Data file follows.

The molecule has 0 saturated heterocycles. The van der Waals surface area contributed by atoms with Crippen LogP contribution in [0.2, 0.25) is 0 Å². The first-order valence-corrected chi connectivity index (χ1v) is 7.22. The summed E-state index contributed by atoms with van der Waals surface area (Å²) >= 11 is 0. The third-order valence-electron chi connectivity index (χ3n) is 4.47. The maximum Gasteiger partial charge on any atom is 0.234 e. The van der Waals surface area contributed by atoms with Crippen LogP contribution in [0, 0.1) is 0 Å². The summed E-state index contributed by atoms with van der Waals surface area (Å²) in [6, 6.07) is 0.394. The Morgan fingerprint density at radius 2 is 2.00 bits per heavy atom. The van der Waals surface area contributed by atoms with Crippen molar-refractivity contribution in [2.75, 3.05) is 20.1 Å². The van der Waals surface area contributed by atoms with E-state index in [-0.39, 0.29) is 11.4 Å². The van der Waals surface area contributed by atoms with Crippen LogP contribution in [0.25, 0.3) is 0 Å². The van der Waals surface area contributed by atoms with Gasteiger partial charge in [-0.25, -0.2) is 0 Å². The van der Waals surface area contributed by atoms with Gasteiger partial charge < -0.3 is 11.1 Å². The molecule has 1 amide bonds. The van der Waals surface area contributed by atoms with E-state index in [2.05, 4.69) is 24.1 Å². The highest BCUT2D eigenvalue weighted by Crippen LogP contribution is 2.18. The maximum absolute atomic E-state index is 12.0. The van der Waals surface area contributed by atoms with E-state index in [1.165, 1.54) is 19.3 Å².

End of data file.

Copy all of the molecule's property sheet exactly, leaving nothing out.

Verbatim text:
The molecule has 0 saturated heterocycles. The van der Waals surface area contributed by atoms with Crippen LogP contribution in [0.2, 0.25) is 0 Å². The first-order valence-corrected chi connectivity index (χ1v) is 7.22. The summed E-state index contributed by atoms with van der Waals surface area (Å²) >= 11 is 0. The third-order valence-electron chi connectivity index (χ3n) is 4.47. The maximum Gasteiger partial charge on any atom is 0.234 e. The van der Waals surface area contributed by atoms with Crippen LogP contribution in [0, 0.1) is 0 Å². The summed E-state index contributed by atoms with van der Waals surface area (Å²) in [6, 6.07) is 0.394. The Morgan fingerprint density at radius 2 is 2.00 bits per heavy atom. The van der Waals surface area contributed by atoms with Crippen molar-refractivity contribution in [2.75, 3.05) is 20.1 Å². The van der Waals surface area contributed by atoms with E-state index in [-0.39, 0.29) is 11.4 Å². The van der Waals surface area contributed by atoms with Crippen LogP contribution in [0.25, 0.3) is 0 Å². The van der Waals surface area contributed by atoms with Gasteiger partial charge in [-0.25, -0.2) is 0 Å². The van der Waals surface area contributed by atoms with Gasteiger partial charge < -0.3 is 11.1 Å². The molecule has 1 amide bonds. The van der Waals surface area contributed by atoms with E-state index in [2.05, 4.69) is 24.1 Å². The highest BCUT2D eigenvalue weighted by Crippen LogP contribution is 2.18. The maximum absolute atomic E-state index is 12.0. The van der Waals surface area contributed by atoms with E-state index in [1.165, 1.54) is 19.3 Å².